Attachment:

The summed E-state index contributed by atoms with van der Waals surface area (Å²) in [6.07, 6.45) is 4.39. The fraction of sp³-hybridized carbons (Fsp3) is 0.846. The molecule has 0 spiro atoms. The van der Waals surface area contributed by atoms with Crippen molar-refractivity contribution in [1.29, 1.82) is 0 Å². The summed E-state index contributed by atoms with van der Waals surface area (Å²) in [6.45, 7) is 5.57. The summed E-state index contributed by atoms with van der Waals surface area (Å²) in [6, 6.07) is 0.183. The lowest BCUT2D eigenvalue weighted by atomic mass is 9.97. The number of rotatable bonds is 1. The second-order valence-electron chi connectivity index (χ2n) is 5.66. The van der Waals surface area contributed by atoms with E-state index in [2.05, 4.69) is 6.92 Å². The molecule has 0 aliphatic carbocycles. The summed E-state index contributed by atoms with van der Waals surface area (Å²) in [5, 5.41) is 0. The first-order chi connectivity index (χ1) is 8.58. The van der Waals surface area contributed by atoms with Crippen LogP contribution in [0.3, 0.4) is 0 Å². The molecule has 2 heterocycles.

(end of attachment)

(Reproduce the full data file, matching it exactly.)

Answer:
The summed E-state index contributed by atoms with van der Waals surface area (Å²) in [6.07, 6.45) is 4.39. The fraction of sp³-hybridized carbons (Fsp3) is 0.846. The molecule has 0 spiro atoms. The van der Waals surface area contributed by atoms with Crippen molar-refractivity contribution in [1.29, 1.82) is 0 Å². The summed E-state index contributed by atoms with van der Waals surface area (Å²) in [6.45, 7) is 5.57. The summed E-state index contributed by atoms with van der Waals surface area (Å²) in [6, 6.07) is 0.183. The lowest BCUT2D eigenvalue weighted by atomic mass is 9.97. The number of rotatable bonds is 1. The second-order valence-electron chi connectivity index (χ2n) is 5.66. The van der Waals surface area contributed by atoms with E-state index in [2.05, 4.69) is 6.92 Å². The molecule has 0 aliphatic carbocycles. The summed E-state index contributed by atoms with van der Waals surface area (Å²) in [5, 5.41) is 0. The first-order chi connectivity index (χ1) is 8.58. The van der Waals surface area contributed by atoms with Crippen LogP contribution in [0.3, 0.4) is 0 Å². The molecule has 2 heterocycles.